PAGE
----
JCG: Who doesn’t enjoy a good love story? Alex and Gail never consummate their love in their youth, and she is largely absent from the middle pages, except in Alex’s mind, in his yearning for what might’ve been. The reader is left to root for them to achieve their happily ever after.
Did you do any research for the book? If so, how did you do it? (searching Internet, magazines, other books, etc.)
JCG: I mixed real life figures—the actual drivers from that era, Foyt, the Unsers, and Eddie Sachs, who befriends Alex and is killed during Alex’s first race at the famed Brickyard—with my fictional characters, which was challenging. I tried to stay true how the races played out in reality, and I found some great Internet sources on specific races, the starting fields and how the drivers finished. What I found most challenging was getting the drivers to “sound” like their real life counterparts. I don’t have a particularly good ear for dialect, so getting A.J. Foyt’s Texas drawl was intimidating to me, but I think I managed it quite well, recalling interviews with him that I heard on TV. I’d never heard Eddie Sachs speak, so I had only my research to go on: he was a prankster, so I created him as a fast-talking wise guy who speaks in quips and laughs at his own jokes.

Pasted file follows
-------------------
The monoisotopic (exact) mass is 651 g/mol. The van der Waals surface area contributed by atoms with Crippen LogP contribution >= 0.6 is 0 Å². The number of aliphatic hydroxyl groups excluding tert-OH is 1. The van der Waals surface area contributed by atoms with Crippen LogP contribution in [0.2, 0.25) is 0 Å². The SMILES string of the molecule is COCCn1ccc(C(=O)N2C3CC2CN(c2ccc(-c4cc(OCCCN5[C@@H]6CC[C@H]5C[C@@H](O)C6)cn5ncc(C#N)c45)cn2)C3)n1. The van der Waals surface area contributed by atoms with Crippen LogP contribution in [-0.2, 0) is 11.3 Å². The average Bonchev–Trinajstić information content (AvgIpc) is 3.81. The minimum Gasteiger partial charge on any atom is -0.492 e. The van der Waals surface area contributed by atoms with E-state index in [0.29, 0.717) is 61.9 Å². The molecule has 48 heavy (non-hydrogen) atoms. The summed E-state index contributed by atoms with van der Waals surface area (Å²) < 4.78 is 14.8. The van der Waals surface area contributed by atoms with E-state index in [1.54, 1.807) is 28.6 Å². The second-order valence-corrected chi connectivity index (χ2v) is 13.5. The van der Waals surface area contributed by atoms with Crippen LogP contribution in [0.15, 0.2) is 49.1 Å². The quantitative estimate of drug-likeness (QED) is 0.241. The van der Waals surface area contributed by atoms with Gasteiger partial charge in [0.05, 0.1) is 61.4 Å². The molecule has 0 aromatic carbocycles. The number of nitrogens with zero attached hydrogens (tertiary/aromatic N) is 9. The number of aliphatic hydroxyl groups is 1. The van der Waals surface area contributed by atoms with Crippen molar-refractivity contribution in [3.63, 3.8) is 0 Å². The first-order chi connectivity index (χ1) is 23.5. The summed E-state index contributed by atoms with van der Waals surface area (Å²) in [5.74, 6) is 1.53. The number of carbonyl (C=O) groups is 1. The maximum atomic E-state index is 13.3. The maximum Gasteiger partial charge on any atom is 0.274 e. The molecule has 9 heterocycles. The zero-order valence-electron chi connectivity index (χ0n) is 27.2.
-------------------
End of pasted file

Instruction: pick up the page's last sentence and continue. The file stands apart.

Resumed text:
Do you think writing this book changed your life? How so?